The Kolmogorov distribution (which I call ) is as follows:
Today is the first day of the new academic year at the University of Utah. This semester I am teaching MATH 3070: Applied Statistics I, the fourth time I’ve taught this course.
(If you care, there may be spoilers in this post.)
I love Arkham Horror; The Card Game. I love it more than I really should; it’s ridiculously fun. It’s a cooperative card game where you build a deck representing a character in the Cthulhu mythos universe, and with that deck you play scenarios in a narrative campaign1 where you grapple with the horrors of the mythos. Your actions in (and between) scenarios have repercussions for how the campaign plays out, changing the story, and you use experience points accumulated in the scenarios to upgrade your deck with better cards.
I’m reblogging this article mostly for myself. If you’ve been following my blog, you’ll see that recently I published an article on organizing R code that mentioned using packages to organize that code. One of the advantages of doing so is that the work you’ve done is easily distributed. If the methods are novel in some way, you may even get a paper in J. Stat. Soft. or the R Journal that helps people learn how to use your software and exposes the methodology to a wider audience. Therefore we should know something about those journals. (I recently got a good reply on Reddit about the difference between these journals.)
When I was considering submitting my paper on psd to J. Stat. Soft. (JSS), I kept noticing that the time from “Submitted” to “Accepted” was nearly two years in many cases. I ultimately decided that was much too long of a review process, no matter what the impact factor might be (and in two years time, would I even care?). Tonight I had the sudden urge to put together a dataset of times to publication.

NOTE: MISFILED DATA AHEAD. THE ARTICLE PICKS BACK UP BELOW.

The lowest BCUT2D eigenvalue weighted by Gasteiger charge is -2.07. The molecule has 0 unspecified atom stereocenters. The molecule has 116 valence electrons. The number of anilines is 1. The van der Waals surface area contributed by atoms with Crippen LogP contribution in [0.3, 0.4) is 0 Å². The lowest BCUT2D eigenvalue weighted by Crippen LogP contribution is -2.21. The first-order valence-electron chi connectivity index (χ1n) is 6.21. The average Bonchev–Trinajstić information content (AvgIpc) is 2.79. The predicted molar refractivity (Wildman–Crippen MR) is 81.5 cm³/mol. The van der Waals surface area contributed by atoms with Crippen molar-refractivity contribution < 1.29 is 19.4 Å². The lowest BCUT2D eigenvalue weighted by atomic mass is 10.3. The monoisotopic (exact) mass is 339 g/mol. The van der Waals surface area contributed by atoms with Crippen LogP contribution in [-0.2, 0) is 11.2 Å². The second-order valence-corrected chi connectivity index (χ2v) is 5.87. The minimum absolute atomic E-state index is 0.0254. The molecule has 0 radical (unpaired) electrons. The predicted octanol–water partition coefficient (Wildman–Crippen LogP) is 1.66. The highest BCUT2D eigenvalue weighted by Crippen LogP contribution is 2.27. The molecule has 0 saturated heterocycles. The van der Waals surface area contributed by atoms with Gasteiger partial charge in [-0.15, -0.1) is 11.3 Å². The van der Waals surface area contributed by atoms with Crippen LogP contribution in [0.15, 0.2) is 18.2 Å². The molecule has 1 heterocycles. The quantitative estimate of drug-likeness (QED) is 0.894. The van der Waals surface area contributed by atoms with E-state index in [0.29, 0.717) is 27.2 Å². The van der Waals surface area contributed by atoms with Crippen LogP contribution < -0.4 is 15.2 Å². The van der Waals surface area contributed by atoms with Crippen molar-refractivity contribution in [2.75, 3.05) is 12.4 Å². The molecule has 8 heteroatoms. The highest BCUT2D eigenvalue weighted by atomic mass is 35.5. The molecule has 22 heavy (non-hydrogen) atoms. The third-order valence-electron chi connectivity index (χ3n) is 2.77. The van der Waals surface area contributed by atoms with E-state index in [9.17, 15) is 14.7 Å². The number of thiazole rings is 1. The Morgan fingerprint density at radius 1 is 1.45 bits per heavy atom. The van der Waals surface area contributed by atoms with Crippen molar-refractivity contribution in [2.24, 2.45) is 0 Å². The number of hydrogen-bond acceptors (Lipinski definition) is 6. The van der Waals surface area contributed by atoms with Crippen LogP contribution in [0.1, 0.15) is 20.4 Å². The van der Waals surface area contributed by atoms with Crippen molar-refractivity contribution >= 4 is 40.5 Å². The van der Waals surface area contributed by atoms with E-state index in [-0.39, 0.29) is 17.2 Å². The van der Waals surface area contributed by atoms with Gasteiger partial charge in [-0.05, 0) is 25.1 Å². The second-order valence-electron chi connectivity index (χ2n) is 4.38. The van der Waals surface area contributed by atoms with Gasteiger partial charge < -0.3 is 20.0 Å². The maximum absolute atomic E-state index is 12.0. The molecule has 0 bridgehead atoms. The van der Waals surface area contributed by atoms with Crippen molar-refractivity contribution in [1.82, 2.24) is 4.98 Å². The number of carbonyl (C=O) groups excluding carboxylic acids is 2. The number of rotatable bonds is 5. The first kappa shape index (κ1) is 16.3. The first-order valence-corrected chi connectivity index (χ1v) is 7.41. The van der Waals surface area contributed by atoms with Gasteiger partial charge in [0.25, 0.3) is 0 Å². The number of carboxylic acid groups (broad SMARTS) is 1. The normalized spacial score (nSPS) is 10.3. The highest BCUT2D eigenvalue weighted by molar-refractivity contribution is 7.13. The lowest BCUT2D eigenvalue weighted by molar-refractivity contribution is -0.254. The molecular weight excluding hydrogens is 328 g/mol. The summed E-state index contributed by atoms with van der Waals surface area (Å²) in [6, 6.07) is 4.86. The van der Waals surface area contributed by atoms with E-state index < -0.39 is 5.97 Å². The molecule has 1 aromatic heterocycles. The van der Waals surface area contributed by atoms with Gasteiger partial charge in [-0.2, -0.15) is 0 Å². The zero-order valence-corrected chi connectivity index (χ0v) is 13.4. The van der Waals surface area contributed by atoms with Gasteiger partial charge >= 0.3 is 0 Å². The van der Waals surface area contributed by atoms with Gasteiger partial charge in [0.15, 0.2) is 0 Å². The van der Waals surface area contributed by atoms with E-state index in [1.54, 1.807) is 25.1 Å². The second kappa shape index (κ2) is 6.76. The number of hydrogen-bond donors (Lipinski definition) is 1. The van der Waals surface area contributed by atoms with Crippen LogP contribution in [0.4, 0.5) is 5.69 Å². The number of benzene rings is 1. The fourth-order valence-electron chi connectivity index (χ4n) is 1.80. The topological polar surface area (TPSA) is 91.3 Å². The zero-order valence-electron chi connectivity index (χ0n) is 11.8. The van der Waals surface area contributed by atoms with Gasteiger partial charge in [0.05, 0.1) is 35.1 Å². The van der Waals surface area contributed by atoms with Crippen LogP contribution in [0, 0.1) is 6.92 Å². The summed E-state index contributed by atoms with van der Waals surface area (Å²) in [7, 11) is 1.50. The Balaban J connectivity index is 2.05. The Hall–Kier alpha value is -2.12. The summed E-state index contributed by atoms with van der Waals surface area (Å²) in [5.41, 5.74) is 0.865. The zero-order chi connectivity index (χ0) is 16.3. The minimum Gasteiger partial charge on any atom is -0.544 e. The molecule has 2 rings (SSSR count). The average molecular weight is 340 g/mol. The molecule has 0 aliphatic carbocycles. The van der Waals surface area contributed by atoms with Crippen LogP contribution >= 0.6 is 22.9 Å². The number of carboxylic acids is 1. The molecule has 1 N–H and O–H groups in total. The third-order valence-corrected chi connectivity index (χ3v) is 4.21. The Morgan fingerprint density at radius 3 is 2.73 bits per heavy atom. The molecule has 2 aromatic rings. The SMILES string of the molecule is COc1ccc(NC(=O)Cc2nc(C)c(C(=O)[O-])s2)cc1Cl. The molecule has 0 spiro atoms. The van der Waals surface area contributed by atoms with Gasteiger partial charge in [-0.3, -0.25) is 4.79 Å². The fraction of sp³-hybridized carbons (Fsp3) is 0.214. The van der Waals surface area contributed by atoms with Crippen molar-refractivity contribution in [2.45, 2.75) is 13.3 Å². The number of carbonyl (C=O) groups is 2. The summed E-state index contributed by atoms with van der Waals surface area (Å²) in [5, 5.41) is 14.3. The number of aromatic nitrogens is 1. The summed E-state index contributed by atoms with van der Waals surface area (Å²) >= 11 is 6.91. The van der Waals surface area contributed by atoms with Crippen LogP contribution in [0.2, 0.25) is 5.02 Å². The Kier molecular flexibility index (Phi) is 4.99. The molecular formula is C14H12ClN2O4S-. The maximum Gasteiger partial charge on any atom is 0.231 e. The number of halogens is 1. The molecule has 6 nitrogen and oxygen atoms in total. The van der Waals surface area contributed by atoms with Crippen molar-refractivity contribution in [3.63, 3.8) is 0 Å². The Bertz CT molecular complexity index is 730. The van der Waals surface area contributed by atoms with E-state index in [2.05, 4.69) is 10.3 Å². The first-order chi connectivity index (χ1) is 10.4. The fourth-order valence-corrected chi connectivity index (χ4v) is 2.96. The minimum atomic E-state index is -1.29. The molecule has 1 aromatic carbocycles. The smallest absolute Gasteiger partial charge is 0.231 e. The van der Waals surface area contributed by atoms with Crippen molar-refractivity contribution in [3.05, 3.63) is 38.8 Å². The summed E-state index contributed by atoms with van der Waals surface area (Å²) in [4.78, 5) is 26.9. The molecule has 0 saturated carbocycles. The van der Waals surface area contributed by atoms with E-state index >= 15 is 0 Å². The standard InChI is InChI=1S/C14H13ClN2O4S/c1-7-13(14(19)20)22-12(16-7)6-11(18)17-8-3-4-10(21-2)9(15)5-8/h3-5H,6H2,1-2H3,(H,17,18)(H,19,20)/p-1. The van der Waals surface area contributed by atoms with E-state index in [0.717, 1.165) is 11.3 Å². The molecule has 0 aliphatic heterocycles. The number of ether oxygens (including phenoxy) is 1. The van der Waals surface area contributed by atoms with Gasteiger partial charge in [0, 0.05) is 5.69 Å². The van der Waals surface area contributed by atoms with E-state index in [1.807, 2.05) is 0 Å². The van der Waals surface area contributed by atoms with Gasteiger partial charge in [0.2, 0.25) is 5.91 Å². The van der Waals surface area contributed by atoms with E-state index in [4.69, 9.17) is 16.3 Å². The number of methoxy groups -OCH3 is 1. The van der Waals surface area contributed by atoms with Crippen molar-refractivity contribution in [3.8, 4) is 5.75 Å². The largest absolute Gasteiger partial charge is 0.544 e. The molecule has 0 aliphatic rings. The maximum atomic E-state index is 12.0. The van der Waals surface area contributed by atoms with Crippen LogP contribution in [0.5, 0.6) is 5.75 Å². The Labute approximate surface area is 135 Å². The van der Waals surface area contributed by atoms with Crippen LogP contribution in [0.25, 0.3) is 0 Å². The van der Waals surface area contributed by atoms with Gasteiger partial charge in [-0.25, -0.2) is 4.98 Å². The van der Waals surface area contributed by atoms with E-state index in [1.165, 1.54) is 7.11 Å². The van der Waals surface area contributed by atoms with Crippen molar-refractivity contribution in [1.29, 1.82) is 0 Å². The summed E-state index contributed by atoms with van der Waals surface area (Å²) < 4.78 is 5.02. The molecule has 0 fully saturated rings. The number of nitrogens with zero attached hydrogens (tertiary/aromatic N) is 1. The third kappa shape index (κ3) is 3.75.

Fortunately the JSS website is structured such that it only took a few minutes playing with XML scraping (*shudder*) to write the (R) code to reproduce the full dataset. I then ran a changepoint (published in JSS!) analysis to see when shifts in mean time have occurred. Here are the results:
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I recently saw a Reddit thread in r/PoliticalDiscussion asking the question “If the economy is still booming 2020, how should the Democratic address this?” This gets to an issue that’s been on my mind since at least 2016, maybe even 2014: when will the current period of economic growth end?
This semester my studies all involve one key mathematical object: Gaussian processes. I’m taking a course on stochastic processes (which will talk about Wiener processes, a type of Gaussian process and arguably the most common) and mathematical finance, which involves stochastic differential equations (SDEs) used for derivative pricing, including in the Black-Scholes-Merton equation. Then I’m involved in a Gaussian process and stochastic calculus reading group. So these processes will take up a lot of my attention.